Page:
Artwork depicting “blanets”: planets that have formed around a supermassive black hole. Credit: Kagoshima University
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Artwork depicting “blanets”: planets that have formed around a supermassive black hole. Credit: Kagoshima University

Because the Universe isn't weird enough: Black hole planets may exist.

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Aug 4, 2020, 9:00 AM EDT (Updated)

We know that planets like the ones in our solar system form in flat disks of gas and dust called protoplanetary disks. We can actually see that happening all over the galaxy.

But a team of astronomers wondered if that were the only place they could be born. So they figured why not see if planets can form in the very worst place you can imagine in the entire Universe: Near a supermassive black hole.

No, seriously, stop laughing. It’s at least theoretically possible, and the astronomers dubbed them blanets.

Yeah, I’m not crazy about the name either. And I know it seems silly at first, but in fact all this makes a weird sort of sense.

Artist's conception of a black with material swirling around it in an accretion disk, and also a jet of matter blasting away from it. Credit: NASA/JPL-Caltech

Supermassive black holes are found in the centers of big (and some small) galaxies. They are like “normal” black holes except they are extremely huge (supermassive, you might say), with masses millions and even billions of times that of the Sun. They form and grow along with their host galaxy, fed by gas and dust (and the occasional star) that flow into the galaxy’s core.

Before falling in, this material forms a huge flat disk around the black hole called an accretion disk. The disk can be incredibly hot, and blast out truly staggering amounts of radiation (we call galaxies like this active). But sometimes, much farther out than the superhot accretion disk, there is a second co-planar disk of much cooler gas and dust surrounded by a puffy donut of dust.

Schematic showing the center of an active galaxy, where an accretion disk feeds a  supermassive black hole, with both surrounded by a huge dust torus. Credit: Bill Saxton, NRAO/AUI/NSF

This part of the disk can extend from a few to a few dozen light years out from the black hole, and even though the scale is much, much vaster many the conditions are similar to the disk of gas and dust around a newly forming star. Let’s take a look at what we know about how this works around a star.

Close in to the baby star it’s hot, but when you get far enough out the temperature cools considerably. At some distance, what astronomers call the snow line, the temperature drops enough that molecules like water, carbon monoxide, and ammonia can condense to form ices. Dust (little silicate bits) can clump together too, at first forming tiny microscopic grains that bump and stick, becoming fluffy, porous aggregates a millimeter or so across.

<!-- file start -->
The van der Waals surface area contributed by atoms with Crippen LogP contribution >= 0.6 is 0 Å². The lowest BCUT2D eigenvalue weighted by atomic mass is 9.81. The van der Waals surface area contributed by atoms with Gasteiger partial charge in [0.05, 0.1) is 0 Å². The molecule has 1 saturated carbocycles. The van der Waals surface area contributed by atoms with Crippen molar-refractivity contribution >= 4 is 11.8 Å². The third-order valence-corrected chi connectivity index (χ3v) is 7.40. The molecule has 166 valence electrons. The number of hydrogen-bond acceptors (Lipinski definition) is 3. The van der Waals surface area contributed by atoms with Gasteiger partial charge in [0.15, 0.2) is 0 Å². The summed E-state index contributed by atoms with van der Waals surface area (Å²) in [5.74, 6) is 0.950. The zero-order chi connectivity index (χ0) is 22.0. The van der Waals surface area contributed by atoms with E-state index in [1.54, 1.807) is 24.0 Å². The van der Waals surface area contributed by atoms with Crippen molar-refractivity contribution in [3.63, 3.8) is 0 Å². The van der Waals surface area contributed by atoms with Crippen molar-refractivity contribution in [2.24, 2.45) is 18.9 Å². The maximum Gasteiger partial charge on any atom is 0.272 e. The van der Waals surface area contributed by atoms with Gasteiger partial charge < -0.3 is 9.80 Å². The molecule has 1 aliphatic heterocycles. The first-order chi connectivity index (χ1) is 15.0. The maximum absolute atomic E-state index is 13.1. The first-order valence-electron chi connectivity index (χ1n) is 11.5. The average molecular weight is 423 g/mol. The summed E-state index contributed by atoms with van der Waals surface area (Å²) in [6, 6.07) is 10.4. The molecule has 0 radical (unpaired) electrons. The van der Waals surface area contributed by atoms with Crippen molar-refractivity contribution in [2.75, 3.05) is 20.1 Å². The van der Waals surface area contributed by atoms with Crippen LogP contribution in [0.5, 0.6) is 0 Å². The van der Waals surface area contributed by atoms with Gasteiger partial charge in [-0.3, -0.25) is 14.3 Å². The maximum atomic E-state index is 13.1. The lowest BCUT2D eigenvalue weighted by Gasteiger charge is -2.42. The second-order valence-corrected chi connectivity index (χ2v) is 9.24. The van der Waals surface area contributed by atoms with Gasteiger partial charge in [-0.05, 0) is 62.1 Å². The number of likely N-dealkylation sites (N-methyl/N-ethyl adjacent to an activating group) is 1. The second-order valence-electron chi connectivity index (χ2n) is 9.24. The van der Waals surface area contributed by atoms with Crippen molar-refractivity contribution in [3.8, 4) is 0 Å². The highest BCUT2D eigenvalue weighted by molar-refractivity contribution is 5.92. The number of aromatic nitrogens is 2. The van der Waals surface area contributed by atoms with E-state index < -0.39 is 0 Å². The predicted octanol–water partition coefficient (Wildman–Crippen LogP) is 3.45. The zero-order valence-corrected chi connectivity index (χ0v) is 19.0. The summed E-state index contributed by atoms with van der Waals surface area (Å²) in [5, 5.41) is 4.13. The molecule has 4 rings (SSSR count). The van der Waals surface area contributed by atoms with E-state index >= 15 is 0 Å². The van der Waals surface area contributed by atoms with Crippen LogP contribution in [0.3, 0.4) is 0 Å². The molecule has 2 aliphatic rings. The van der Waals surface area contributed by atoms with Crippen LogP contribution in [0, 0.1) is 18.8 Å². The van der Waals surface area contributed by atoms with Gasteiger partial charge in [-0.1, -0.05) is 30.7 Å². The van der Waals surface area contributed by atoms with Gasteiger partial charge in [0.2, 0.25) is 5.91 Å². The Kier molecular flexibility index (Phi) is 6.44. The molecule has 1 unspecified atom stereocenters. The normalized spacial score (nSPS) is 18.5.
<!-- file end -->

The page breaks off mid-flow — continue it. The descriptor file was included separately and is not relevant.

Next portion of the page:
At that point different complex processes take hold, but in the end those stick together to form pebbles, then rocks, then boulders… once they grow to a few hundred meters in size gravity kicks in and they actively draw material toward them, and the growth increases rapidly, and you get a planet.

The weird thing is, the same can be true for a supermassive black hole. The disk is exceptionally hot close in to the black hole, but a few light years out the temperature drops enough to have a snow line. The disk is much larger, of course (hundreds of trillions of kilometers across versus some hundreds of millions for a star) but that also means there’s a lot more material to form objects from. A lot: Millions or even billions of times as much material. Enough to make a fleet of planets.

Conditions aren’t exactly the same around stars and huge black holes, of course, and the astronomers found some issues with things like turbulence in the disk (and even its viscosity) hampering blanet formation. But after running the numbers, they find that in lots of circumstances it’s entirely possible to form blanets around a black hole. If conditions are right, a black hole with a mass a million times the Sun’s can form blanets in about 70 – 80 million years, which is slower than around a star, but they can grow in size from 20 times the mass of the Earth (roughly that of Neptune) up to 3000 times Earth’s mass — ten times that of Jupiter! That’s a big blanet.

A bigger black hole has a bigger disk and can grow bigger planets, enough that they could edge into brown dwarf territory (objects from 13 to about 80 times Jupiter’s mass, more massive than planets but less than stars).

Artwork depicting “blanets”: planets that have formed around a supermassive black hole. Credit: Kagoshima University

Mind you, being anywhere in the accretion disk of a supermassive black hole can be… unfortunate. If the black hole is actively gobbling down matter the inner disk gets so hot it blasts out high-energy radiation that could cook blanets. However, the astronomers found that a more politely nibbling black hole could still form blanets, and it’s even likely that planets could form during a galaxy’s active phase.

Do blanets exist? Well, maybe. There’s a lot more work to be done here, but the scenarios the scientists lay out aren’t ridiculous. If they do exist they’d be really weird, floating free in space surrounded by a thick disk of dust revolving madly around a supermassive black hole just a few light years away. Not exactly prime real estate.

This is all so strange that I’d love for them to exist just because it’s so cool! But given their location, I certainly wouldn’t recommend visiting one.


Tip o’ the Schwarzschild radius to Jonathan O’Callaghan.

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